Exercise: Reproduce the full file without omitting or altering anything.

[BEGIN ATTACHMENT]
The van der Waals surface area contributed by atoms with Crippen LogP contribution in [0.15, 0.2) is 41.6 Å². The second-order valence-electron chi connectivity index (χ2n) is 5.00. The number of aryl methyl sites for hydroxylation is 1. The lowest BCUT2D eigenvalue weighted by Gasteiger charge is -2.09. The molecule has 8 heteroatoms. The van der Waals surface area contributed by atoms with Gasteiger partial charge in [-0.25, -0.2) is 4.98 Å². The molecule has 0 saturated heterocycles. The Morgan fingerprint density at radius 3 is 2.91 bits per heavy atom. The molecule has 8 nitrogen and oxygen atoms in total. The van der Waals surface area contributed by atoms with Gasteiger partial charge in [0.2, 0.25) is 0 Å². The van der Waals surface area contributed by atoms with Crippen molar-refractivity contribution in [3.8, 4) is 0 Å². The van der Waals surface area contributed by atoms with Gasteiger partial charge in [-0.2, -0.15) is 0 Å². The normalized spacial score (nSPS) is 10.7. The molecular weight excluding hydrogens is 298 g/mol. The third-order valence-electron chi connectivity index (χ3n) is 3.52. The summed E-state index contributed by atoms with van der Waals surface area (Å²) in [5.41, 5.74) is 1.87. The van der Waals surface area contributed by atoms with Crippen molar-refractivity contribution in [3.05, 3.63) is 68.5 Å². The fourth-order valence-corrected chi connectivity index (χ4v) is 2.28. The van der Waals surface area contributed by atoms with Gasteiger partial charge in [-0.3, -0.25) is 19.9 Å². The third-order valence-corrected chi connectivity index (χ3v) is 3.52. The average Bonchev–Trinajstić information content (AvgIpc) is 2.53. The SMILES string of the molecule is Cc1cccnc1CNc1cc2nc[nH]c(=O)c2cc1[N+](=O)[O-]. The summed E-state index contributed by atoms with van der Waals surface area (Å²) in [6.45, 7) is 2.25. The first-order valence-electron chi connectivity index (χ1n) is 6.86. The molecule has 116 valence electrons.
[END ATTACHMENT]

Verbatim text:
The van der Waals surface area contributed by atoms with Crippen LogP contribution in [0.15, 0.2) is 41.6 Å². The second-order valence-electron chi connectivity index (χ2n) is 5.00. The number of aryl methyl sites for hydroxylation is 1. The lowest BCUT2D eigenvalue weighted by Gasteiger charge is -2.09. The molecule has 8 heteroatoms. The van der Waals surface area contributed by atoms with Gasteiger partial charge in [-0.25, -0.2) is 4.98 Å². The molecule has 0 saturated heterocycles. The Morgan fingerprint density at radius 3 is 2.91 bits per heavy atom. The molecule has 8 nitrogen and oxygen atoms in total. The van der Waals surface area contributed by atoms with Gasteiger partial charge in [0.2, 0.25) is 0 Å². The van der Waals surface area contributed by atoms with Crippen molar-refractivity contribution in [3.8, 4) is 0 Å². The van der Waals surface area contributed by atoms with Gasteiger partial charge in [-0.2, -0.15) is 0 Å². The normalized spacial score (nSPS) is 10.7. The molecular weight excluding hydrogens is 298 g/mol. The third-order valence-electron chi connectivity index (χ3n) is 3.52. The summed E-state index contributed by atoms with van der Waals surface area (Å²) in [5.41, 5.74) is 1.87. The van der Waals surface area contributed by atoms with Crippen molar-refractivity contribution in [3.05, 3.63) is 68.5 Å². The fourth-order valence-corrected chi connectivity index (χ4v) is 2.28. The van der Waals surface area contributed by atoms with Gasteiger partial charge in [-0.3, -0.25) is 19.9 Å². The third-order valence-corrected chi connectivity index (χ3v) is 3.52. The average Bonchev–Trinajstić information content (AvgIpc) is 2.53. The SMILES string of the molecule is Cc1cccnc1CNc1cc2nc[nH]c(=O)c2cc1[N+](=O)[O-]. The summed E-state index contributed by atoms with van der Waals surface area (Å²) in [6.45, 7) is 2.25. The first-order valence-electron chi connectivity index (χ1n) is 6.86. The molecule has 116 valence electrons.